By Corina DuBois and David Bray // March 18, 2015
Corina DuBois is new media chief at the Bureau of Consular Affairs at the State Department. David Bray is CIO at Federal Communications Commission.
Authors’ note: These views are of personal nature and do not necessarily reflect those of previous or current affiliations of the authors. Any examples cited here are for the purposes of highlighting the different social media platforms with no endorsement implied.
Like private sector organizations, U.S. public sector organizations have experienced shifts in how they use both the Internet and social media to interact with the public.
The mid-1990s onward saw an increase in the number of websites helping individual members of the public learn more about various public sector organizations and initiatives directly from the organizational source, instead of having to go in-person to a library or view microfiche. The mid-2000s onward saw an increase in the number of public sector organizations using one or more social media platforms to engage the public.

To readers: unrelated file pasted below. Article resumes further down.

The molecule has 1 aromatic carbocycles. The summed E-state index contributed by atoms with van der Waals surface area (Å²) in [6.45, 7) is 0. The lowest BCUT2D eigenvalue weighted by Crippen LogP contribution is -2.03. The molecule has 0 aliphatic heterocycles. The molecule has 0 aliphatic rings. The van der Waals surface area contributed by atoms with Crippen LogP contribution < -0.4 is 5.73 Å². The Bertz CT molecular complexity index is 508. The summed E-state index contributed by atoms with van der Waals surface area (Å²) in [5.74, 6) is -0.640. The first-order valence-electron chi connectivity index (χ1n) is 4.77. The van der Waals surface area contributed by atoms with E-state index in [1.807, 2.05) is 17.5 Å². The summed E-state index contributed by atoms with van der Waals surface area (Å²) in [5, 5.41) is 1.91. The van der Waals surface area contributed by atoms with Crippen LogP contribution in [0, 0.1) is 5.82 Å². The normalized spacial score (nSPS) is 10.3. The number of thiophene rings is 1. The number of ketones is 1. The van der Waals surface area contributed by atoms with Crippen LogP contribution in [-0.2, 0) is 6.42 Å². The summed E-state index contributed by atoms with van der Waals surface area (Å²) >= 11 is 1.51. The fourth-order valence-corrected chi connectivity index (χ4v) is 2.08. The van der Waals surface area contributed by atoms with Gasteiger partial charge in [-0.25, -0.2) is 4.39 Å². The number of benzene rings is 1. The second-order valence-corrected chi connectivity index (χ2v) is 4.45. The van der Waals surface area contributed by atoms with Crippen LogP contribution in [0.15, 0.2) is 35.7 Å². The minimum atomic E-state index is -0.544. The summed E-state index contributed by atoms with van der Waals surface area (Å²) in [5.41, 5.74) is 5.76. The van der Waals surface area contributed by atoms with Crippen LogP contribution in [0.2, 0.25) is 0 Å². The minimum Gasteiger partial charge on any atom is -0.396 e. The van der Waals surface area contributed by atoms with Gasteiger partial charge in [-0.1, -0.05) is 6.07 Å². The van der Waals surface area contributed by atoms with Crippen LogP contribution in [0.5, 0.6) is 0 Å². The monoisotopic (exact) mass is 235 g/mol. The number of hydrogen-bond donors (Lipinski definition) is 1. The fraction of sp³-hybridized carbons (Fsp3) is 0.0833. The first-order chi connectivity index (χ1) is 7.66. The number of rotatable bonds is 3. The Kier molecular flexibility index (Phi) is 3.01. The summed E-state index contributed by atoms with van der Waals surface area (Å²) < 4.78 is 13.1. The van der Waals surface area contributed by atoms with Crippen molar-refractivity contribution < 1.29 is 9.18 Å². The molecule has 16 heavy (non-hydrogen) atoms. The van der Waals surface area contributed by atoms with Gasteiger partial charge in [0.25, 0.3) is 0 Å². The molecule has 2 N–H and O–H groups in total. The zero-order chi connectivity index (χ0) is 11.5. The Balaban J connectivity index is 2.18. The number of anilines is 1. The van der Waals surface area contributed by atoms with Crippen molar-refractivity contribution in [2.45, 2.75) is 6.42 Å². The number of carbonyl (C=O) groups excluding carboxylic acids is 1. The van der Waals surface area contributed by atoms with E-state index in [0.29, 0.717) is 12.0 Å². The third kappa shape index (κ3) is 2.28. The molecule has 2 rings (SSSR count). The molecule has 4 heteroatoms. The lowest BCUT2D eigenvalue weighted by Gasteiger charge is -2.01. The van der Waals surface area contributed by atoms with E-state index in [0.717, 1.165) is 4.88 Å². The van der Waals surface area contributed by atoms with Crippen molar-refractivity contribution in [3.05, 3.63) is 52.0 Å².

There have been both benefits and challenges presented with each of these digital shifts. More public sector websites provided the benefit of more relevant and timely information being available compared to going to a library -- yet, this digital shift also presented ...